Scout, sit, I say and follow up with a "stay" command. I take a step away. She leans a bit, but holds position.

FLD Scout holds her "sit/stay" next to fire boots and clothes.

When Phyllis brings FLD Autumn over, Scout relaxes and turns to sniff the boots. Without prompting, she eases into a "down." I'm not too concerned about this (she should hold the sit until released or given another command) because sliding down is typical behavior for her--that's a good sign she's getting comfortable.

FLD Autumn gives her buddy Scout some confidence.
FLD Scout takes a sniff.
She thinks it's okay.
Yep! Definitely okay. FLD Scout lays calmly by the gear.

Eventually, all the puppies settle (for the most part) after we use tools we've learned, like name recognition, redirection with commands, finger pokes, and "leave its."

We have a lot to accomplish in an hour and a half. Up and down stairs on a tour through the station, a chance to walk our puppies through an ambulance, loose leash heeling at a busy intersection, exposure to sirens and blasting horns, and (the coupe de grace for Scout), meeting fully-geared (with beeping, hissing air tanks) firemen.

All with the added distractions of the other puppies.

At the door of the ambulance, FLD Scout looks back as if saying, "What now?!"
FLD Scout jumps into the ambulance with no troubles, but is nervous about the long drop to the grated back step. After a few seconds of considering her plan of attack, she drops her front paws onto the bumper, decides it is okay, and pops the rest of the way down. Good girl, Scout!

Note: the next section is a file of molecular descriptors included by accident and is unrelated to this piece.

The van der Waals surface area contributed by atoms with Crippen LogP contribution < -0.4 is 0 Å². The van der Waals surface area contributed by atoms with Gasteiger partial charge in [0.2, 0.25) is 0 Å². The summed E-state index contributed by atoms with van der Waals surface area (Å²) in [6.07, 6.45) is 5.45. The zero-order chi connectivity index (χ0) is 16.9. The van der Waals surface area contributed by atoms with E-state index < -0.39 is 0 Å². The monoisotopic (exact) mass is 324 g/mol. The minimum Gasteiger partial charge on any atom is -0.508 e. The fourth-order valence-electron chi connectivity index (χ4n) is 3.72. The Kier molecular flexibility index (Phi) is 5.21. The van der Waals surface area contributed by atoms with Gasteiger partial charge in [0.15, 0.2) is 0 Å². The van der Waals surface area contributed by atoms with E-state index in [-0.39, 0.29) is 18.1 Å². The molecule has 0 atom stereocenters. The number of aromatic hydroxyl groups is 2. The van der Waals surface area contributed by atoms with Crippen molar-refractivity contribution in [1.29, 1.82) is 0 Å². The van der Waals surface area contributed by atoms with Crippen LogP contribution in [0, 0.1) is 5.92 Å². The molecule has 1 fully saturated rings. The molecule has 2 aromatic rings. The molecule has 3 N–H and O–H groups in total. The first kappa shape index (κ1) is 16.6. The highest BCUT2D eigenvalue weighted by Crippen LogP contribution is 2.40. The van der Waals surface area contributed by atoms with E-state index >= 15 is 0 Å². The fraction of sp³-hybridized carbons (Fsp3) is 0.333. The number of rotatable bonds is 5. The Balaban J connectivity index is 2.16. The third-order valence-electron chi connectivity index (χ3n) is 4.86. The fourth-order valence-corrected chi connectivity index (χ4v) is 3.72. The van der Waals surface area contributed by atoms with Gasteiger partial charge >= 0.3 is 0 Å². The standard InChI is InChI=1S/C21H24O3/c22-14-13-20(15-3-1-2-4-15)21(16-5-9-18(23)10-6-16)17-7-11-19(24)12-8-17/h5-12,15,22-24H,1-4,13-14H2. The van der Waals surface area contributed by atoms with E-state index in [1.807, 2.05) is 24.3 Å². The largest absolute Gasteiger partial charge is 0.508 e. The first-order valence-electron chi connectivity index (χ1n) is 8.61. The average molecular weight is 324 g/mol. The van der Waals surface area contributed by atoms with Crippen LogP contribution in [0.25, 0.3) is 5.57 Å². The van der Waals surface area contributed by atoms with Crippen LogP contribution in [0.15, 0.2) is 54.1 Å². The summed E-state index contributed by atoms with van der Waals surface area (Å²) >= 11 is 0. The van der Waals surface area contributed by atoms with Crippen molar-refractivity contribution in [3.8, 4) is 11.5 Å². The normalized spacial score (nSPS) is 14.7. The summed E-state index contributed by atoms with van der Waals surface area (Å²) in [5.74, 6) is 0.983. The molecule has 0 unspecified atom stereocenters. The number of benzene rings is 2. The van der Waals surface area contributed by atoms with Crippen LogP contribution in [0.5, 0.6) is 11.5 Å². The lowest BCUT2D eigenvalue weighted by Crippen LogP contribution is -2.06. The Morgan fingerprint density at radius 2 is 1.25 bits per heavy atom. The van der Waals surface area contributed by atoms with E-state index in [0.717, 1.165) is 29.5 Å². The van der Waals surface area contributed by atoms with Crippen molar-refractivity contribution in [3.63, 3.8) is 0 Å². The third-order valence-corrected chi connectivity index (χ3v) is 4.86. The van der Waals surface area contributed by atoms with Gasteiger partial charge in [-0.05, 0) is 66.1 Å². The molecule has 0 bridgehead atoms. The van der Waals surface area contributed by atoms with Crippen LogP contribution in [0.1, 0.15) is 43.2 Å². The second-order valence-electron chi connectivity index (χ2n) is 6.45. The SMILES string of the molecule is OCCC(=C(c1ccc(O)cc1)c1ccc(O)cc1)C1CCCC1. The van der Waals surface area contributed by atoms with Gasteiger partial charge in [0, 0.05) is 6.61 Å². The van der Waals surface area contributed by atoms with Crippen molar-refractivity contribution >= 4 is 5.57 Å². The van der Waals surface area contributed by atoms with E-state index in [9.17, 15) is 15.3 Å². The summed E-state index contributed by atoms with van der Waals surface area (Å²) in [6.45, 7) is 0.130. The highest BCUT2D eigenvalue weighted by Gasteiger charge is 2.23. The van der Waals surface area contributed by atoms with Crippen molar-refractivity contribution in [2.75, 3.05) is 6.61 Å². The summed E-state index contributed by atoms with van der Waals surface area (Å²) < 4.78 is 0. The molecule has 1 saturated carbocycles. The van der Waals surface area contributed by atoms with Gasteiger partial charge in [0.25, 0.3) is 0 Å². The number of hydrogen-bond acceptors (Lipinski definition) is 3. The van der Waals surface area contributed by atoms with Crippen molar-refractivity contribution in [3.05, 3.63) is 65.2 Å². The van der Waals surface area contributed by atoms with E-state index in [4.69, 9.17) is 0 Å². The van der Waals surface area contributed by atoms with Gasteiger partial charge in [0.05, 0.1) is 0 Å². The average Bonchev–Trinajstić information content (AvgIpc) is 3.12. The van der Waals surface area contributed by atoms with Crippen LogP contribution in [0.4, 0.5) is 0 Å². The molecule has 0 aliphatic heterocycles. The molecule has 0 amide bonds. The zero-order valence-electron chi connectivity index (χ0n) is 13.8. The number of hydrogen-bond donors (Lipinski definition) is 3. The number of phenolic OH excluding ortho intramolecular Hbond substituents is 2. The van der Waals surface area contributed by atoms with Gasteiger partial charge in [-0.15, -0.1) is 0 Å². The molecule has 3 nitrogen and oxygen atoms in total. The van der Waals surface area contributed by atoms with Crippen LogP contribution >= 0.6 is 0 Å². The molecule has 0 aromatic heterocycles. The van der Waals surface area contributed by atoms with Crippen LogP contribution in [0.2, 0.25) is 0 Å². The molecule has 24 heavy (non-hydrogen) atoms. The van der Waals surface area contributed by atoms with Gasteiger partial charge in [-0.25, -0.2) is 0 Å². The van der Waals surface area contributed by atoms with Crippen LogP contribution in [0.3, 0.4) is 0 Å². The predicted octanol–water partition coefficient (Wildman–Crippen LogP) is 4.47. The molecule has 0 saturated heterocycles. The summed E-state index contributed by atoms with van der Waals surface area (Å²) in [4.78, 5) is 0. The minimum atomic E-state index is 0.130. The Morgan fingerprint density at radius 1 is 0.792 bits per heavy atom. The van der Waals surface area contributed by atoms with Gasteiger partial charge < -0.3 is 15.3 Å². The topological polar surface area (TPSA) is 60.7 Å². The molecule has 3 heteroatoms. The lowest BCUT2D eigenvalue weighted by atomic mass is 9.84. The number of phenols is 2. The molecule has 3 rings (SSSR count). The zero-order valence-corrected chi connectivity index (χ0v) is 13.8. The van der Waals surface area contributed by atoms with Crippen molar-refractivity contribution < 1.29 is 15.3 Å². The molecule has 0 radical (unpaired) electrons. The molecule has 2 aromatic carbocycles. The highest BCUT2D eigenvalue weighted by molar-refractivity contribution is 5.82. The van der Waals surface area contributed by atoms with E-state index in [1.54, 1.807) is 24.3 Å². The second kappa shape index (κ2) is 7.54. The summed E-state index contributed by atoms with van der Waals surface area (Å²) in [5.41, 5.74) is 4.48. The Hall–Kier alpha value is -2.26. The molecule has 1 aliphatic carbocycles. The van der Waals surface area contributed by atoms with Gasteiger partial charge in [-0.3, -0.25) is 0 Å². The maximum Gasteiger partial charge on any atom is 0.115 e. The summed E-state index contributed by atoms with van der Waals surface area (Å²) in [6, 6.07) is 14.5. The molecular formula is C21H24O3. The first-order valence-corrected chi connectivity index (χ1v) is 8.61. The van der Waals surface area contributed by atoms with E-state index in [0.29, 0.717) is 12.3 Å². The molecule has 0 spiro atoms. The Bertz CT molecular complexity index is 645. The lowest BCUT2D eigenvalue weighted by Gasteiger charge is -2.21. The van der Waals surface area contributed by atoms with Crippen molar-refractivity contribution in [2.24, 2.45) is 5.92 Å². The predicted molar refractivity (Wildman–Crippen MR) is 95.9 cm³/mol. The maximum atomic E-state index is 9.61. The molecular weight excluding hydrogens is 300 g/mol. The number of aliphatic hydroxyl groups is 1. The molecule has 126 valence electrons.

Scout goes for the treat.
I'm pleased when FLD Scout is cautious, but curious, of the kneeling fireman. This time her tail is not tucked between her legs; she even manages a wag or two when I give him some treats to offer her. I let her hang around while other puppies get their loving from the men that look and sound like space invaders.

It's working! FLD Scout is getting over her fear!

Isn't this little pup adorable?

Tuesday, April 10, 2012

Only 2 More Weeks!

I am disappointed.

Two more weeks until the deadline for submissions for the 7th Assistance Dog Blog Carnival and thus far I have had NO takers.

I hope this fact does not have a negative effect on me.

Of course, I myself have not yet written my affecting post on the topic. (I promise to get right on it!)